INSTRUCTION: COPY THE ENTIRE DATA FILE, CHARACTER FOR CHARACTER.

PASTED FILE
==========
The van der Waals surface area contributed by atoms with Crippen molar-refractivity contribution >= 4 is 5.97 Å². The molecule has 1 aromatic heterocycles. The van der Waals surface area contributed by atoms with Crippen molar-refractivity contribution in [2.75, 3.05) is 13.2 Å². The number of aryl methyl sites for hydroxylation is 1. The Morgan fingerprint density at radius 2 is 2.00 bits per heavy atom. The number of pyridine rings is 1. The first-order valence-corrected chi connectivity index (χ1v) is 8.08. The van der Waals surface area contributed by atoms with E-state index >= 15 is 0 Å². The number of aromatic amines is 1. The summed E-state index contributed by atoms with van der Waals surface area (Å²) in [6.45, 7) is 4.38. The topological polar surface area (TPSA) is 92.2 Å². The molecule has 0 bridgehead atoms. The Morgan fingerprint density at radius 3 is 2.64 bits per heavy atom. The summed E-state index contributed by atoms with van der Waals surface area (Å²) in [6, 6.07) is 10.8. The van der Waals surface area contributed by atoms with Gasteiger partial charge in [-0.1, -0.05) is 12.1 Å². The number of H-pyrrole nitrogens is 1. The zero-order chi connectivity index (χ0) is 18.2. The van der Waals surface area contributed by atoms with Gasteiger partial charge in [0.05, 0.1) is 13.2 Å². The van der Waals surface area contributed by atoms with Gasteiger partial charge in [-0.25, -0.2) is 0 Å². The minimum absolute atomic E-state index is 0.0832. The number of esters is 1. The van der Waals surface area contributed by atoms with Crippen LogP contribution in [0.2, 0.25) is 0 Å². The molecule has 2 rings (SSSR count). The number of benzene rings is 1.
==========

The van der Waals surface area contributed by atoms with Crippen molar-refractivity contribution >= 4 is 5.97 Å². The molecule has 1 aromatic heterocycles. The van der Waals surface area contributed by atoms with Crippen molar-refractivity contribution in [2.75, 3.05) is 13.2 Å². The number of aryl methyl sites for hydroxylation is 1. The Morgan fingerprint density at radius 2 is 2.00 bits per heavy atom. The number of pyridine rings is 1. The first-order valence-corrected chi connectivity index (χ1v) is 8.08. The van der Waals surface area contributed by atoms with E-state index >= 15 is 0 Å². The number of aromatic amines is 1. The summed E-state index contributed by atoms with van der Waals surface area (Å²) in [6.45, 7) is 4.38. The topological polar surface area (TPSA) is 92.2 Å². The molecule has 0 bridgehead atoms. The Morgan fingerprint density at radius 3 is 2.64 bits per heavy atom. The summed E-state index contributed by atoms with van der Waals surface area (Å²) in [6, 6.07) is 10.8. The van der Waals surface area contributed by atoms with Gasteiger partial charge in [-0.1, -0.05) is 12.1 Å². The number of H-pyrrole nitrogens is 1. The zero-order chi connectivity index (χ0) is 18.2. The van der Waals surface area contributed by atoms with Gasteiger partial charge in [0.05, 0.1) is 13.2 Å². The van der Waals surface area contributed by atoms with Gasteiger partial charge in [-0.25, -0.2) is 0 Å². The minimum absolute atomic E-state index is 0.0832. The number of esters is 1. The van der Waals surface area contributed by atoms with Crippen LogP contribution in [0.2, 0.25) is 0 Å². The molecule has 2 rings (SSSR count). The number of benzene rings is 1.